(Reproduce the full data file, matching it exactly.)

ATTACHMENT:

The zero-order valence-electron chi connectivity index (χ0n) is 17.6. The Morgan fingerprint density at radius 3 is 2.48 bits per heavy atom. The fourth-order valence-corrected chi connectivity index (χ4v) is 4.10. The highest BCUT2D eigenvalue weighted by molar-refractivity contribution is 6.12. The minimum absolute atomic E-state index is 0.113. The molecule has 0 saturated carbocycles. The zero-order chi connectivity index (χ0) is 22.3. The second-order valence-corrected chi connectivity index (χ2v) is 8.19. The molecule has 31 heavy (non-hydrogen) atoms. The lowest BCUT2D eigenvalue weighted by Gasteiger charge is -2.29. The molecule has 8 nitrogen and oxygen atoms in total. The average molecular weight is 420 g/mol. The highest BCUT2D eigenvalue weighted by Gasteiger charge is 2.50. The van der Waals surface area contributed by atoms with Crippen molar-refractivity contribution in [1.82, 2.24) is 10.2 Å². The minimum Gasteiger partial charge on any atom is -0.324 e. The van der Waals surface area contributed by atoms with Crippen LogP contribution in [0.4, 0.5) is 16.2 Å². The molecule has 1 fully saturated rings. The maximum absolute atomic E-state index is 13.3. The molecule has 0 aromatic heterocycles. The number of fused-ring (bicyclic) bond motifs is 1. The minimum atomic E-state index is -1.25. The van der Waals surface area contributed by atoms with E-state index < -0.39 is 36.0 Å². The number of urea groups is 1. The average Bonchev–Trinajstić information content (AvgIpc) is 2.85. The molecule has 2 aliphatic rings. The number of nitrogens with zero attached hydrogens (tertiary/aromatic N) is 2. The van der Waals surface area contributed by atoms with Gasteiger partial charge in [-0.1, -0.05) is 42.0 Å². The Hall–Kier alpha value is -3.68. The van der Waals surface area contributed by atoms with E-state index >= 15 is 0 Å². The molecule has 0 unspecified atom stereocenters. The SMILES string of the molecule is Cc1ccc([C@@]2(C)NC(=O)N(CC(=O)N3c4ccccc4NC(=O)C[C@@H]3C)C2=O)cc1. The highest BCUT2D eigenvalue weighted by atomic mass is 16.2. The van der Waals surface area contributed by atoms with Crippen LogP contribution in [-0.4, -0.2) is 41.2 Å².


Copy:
The zero-order valence-electron chi connectivity index (χ0n) is 17.6. The Morgan fingerprint density at radius 3 is 2.48 bits per heavy atom. The fourth-order valence-corrected chi connectivity index (χ4v) is 4.10. The highest BCUT2D eigenvalue weighted by molar-refractivity contribution is 6.12. The minimum absolute atomic E-state index is 0.113. The molecule has 0 saturated carbocycles. The zero-order chi connectivity index (χ0) is 22.3. The second-order valence-corrected chi connectivity index (χ2v) is 8.19. The molecule has 31 heavy (non-hydrogen) atoms. The lowest BCUT2D eigenvalue weighted by Gasteiger charge is -2.29. The molecule has 8 nitrogen and oxygen atoms in total. The average molecular weight is 420 g/mol. The highest BCUT2D eigenvalue weighted by Gasteiger charge is 2.50. The van der Waals surface area contributed by atoms with Crippen molar-refractivity contribution in [1.82, 2.24) is 10.2 Å². The minimum Gasteiger partial charge on any atom is -0.324 e. The van der Waals surface area contributed by atoms with Crippen LogP contribution in [0.4, 0.5) is 16.2 Å². The molecule has 1 fully saturated rings. The maximum absolute atomic E-state index is 13.3. The molecule has 0 aromatic heterocycles. The number of fused-ring (bicyclic) bond motifs is 1. The minimum atomic E-state index is -1.25. The van der Waals surface area contributed by atoms with E-state index < -0.39 is 36.0 Å². The number of urea groups is 1. The average Bonchev–Trinajstić information content (AvgIpc) is 2.85. The molecule has 2 aliphatic rings. The number of nitrogens with zero attached hydrogens (tertiary/aromatic N) is 2. The van der Waals surface area contributed by atoms with Gasteiger partial charge in [-0.1, -0.05) is 42.0 Å². The Hall–Kier alpha value is -3.68. The van der Waals surface area contributed by atoms with E-state index >= 15 is 0 Å². The molecule has 0 unspecified atom stereocenters. The SMILES string of the molecule is Cc1ccc([C@@]2(C)NC(=O)N(CC(=O)N3c4ccccc4NC(=O)C[C@@H]3C)C2=O)cc1. The highest BCUT2D eigenvalue weighted by atomic mass is 16.2. The van der Waals surface area contributed by atoms with Crippen LogP contribution in [-0.4, -0.2) is 41.2 Å².